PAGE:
The Bat! has been regarded as an alternative e-mail client for advanced e-mail users. It is often praised for its focus on security, as well as user interface customization and filtering capabilities.
1.0 Beta, the first public version, was released in March 1997. It supported folders, filtering, viewing HTML e-mail without the need to have Internet Explorer installed, and international character sets. It also had a special feature named Mail Ticker.
1.00 Build 1310, the first stable version, came to public in March 1998.
1.32 introduced a proprietary layout engine on 27 April 2000. Versions up to 1.31 had used the THtmlViewer engine by David Baldwin.
Version 4.0 (February 2008) has Address History option, Favorite Folders sets and URL manager for HTML images retrieval. The Bat!'s text editor supports Unicode, internal image viewer supports rotate, advanced resize and zoom algorithms and full screen mode.
Version 4.1 (December 2008) adds HTML templates, support for SOCKS proxy, and a new mail database format that allows for an unlimited volume of mail.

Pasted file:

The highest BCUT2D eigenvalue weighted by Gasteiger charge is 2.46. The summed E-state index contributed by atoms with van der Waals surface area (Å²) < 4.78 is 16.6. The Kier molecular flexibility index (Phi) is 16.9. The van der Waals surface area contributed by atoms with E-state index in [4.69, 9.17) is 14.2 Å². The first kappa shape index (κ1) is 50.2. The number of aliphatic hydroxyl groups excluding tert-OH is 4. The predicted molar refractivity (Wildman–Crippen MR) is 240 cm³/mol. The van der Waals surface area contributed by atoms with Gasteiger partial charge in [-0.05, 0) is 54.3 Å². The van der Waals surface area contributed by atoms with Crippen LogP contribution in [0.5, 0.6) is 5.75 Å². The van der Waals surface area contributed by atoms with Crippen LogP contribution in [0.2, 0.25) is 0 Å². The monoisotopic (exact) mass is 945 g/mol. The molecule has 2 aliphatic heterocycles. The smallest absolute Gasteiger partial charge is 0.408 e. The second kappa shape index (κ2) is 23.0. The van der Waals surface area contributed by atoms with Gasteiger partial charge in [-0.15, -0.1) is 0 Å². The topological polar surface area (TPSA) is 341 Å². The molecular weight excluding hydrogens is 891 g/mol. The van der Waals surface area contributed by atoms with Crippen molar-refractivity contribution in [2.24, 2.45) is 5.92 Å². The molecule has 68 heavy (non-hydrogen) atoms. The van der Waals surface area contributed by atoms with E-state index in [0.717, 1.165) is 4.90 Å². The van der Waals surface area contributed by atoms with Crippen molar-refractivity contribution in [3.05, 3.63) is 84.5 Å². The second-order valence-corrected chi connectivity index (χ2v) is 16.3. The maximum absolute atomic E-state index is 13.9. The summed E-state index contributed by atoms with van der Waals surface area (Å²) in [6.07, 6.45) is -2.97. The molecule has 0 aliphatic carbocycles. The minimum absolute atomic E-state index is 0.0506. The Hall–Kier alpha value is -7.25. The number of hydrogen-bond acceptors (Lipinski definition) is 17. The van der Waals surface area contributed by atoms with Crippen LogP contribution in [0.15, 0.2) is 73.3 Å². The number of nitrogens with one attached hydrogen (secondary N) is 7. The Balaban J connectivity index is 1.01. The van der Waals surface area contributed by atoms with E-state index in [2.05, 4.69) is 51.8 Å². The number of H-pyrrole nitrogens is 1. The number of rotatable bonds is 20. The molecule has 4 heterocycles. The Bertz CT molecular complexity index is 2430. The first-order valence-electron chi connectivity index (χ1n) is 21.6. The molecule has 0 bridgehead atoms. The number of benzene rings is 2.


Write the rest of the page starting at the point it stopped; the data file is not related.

Version 4.2 (June 2009) adds postponed sending.
Version 5.0 (April 2011) improves support for IMAP protocol, hints, folder information html templates, image downloader, odd/even row contrast.
Version 5.1 (April 2012) adds Inbox Analyzer, image download manager, message tags, hints, external HTML viewing module and Multi-SMTP option.
The client's name was included as a preset for forging the X-Mailer software user agent identification header in a popular mass-mailing tool. Due to the client's relative obscurity, this has led some parties to proclaim that The Bat! itself is a spamming tool, and advocate blocking all messages marked as created by The Bat!.SpamAssassin rules now include detection for such forged headers.
^Glitman, Russell (17 February 2004). "The Bat! 2.0". PC Mag: pp. 68. Retrieved 14 June 2012.
^Randall, Neil (November 2005). PC Magazine Windows XP Solutions (2 ed.). Wiley. p. 163. ISBN0471747521. "along with its templates and forms, and its highly sophisticated filtering and sorting systems, this feature demonstrates its ties to the business community. But it's also of considerable use on non-business PCs, particularly if you grow tired of Outlook (or don't want to buy Outlook."